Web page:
Monday, September 28, 2009

An agent's perspective on the business of acting ...

There is no better advice than the advise of a true pro who wants to help those who are on the way up. In academia, we call them "educators"; in the real, post-college world, we call them "mentors"; in the business of acting, we call one of them Sharif Ali.

Sharif is the co-president of the Los Angeles-based talent agency Aimee Entertainment. In our four-part interview on "Inside the Business of Acting," Sharif talks about the nuts and bolts of the business from an agent's perspective. If you're seeking your first agent or feel the need to change your current agent, what Sharif has to say will empower you on that journey.

In short, don't send a head shot or place a phone call to a new or perspective agent without watching these segments first.

Episode #1 premiered two weeks ago; Episode #2 was added today. At just (roughly) 12 minutes each segment, Sharif's advice on "how to" is worth its weight in megabytes.

Happy learning ...


Drawing the line on commissions ...

It’s a tough economy – and while that’s, unfortunately, nothing new for most actors (especially new-to-the-business actors and recent college grads), it is the landscape in which we work (or want to). An opportunity to actually land an acting job is a great thing for any actor, both economically and emotionally, but the terms under which you get access to these opportunities are worthy of highlighting.

All of this is sparked by an e-mail I received the other day from a young actor who has found herself having a decision to make. New York-based, after a search for an agent, she found a company that was willing to take her on, under certain financial terms. The agency wanted to “charge” the actress not the usual across-the-board 10 percent commission on worked she booked, but, instead, 20 percent on any non-union work she landed.

A little understanding of this part of the landscape is in order.

Commission on union work is regulated by SAG and AFTRA; non-union work is not, which is why this agency (and others) often attempt to get a higher commission rate for non-union work out of their clients. While it is true that, generally speaking, non-union work pays less than union work, for the agent, it takes no more time or energy to do one booking over the other, but it is, indeed, you who show up to do the acting job.

Agent commissions should be no higher than 10 percent, whether it's a union job or not. The desperate actor seeking representation under any terms might accept such a deal, but this isn’t a smart move. If an agent offers you this arrangement, tell him or her what your terms are, take or leave it. If they say "no," seek representation elsewhere. Remember, agents work for actors.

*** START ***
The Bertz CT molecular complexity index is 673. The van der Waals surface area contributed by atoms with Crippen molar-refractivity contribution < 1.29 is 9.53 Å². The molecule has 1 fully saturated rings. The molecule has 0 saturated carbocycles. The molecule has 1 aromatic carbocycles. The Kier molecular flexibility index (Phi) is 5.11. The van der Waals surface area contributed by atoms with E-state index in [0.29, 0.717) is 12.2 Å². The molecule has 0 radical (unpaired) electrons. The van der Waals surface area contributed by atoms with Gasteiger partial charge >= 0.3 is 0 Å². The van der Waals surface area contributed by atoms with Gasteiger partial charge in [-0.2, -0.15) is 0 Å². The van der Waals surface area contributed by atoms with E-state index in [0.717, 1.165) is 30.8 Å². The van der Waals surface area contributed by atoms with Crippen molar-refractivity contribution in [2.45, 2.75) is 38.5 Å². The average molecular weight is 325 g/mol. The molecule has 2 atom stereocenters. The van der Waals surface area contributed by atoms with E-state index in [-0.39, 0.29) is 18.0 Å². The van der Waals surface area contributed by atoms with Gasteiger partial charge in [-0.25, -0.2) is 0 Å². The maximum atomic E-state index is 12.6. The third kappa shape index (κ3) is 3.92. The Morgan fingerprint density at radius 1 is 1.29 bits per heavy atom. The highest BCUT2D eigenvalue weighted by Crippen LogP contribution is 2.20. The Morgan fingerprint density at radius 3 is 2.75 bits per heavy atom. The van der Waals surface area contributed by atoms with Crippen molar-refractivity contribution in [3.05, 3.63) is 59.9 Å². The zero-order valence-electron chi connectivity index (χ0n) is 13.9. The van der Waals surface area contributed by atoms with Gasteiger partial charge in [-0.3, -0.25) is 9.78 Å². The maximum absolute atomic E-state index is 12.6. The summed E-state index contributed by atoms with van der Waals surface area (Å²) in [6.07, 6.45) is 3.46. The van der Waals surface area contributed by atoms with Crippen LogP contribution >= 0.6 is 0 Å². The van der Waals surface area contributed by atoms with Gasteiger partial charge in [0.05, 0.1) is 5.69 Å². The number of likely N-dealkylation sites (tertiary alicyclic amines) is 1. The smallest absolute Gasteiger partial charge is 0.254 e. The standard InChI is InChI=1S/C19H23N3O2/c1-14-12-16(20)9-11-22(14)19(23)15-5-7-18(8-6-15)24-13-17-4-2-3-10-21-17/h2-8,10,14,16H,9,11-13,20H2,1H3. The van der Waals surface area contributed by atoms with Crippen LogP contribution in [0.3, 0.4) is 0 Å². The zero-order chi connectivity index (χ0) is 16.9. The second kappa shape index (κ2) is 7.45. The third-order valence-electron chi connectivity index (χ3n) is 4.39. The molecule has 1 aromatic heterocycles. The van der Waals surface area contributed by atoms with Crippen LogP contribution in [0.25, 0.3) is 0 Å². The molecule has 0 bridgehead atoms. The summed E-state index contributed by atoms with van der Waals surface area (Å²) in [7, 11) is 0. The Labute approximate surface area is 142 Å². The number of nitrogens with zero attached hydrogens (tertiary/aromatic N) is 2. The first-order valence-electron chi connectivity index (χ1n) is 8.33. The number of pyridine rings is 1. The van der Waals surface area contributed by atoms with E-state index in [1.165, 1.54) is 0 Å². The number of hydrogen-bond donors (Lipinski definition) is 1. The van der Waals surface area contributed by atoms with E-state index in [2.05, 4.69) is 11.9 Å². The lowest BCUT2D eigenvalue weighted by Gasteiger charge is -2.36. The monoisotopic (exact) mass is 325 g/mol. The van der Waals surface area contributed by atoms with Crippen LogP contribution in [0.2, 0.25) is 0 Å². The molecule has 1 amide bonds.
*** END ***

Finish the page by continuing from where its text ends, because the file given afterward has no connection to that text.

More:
It’s hard enough to earn a living as a “working actor.” While you can’t do it completely on your own, you must be comfortable with the terms you accept from any agent you hire. At the end of the day, you want to take home as much as you can, while still ensuring that those who represent you get what they deserve, what they earn – and no more. As your career builds, so, too, will the commission they are entitled to, in dollars, not percentages.


Tuesday, September 8, 2009

Legendary Hollywood Columnist Army Archerd Dead at Age 87: A Personal Appreciation

I was very sadden this afternoon to learn about the death of a true Hollywood icon. Army Archerd covered stars and the business like no other journalist. His access to the movers and shakers of the industry was unprecedented. His power could also not be denied. For over 50 years, his Daily Variety column (in which I'm honored to say that my name has appeared in) was a must-read for everyone in the business of acting and entertainment. From stars to show publicists, from network presidents to network pages, if being in and being a part of the industry mattered to you, Army Archerd was the only true Hollywood columnist who mattered.

Newspapers and magazines will sing his praises in the wake of his death. They can do what they do best. But, none of those reporters knew the Army Archerd I knew.

I was connected with Army over the years in my role as publicist and managers to numerous actors who were always thrilled to see their names in print in his column. Later, I got to know Army and his wife, Selma, well when I was brought on to head up press coverage and publicity for the mega Hollywood event that honored Army for his 40 years with Daily Variety.

It was a star-studded Hollywood event to beat all other star-studded Hollywood events, and, in the process, those honoring Army helped raised over a million dollars that was shared among three of Archerd's pet charities.

For me, the professional highlight was getting a cover story about Army and his legacy in the Wall Street Journal. A personal highlight was getting to know the man socially in a way I hadn't known him before. "Brady," he called me. I liked that.

There comes a time when the curtain sets on an era. This afternoon was a sad reminder that in a new media, online, hi-tech world where what qualifies as "news" is hardly worth mentioning, Army was the best of the best of the old school. Much like Walter Cronkite's respected reputation as a newsman, Army Archerd represented an era of Hollywood journalism that I also mourn the passing of.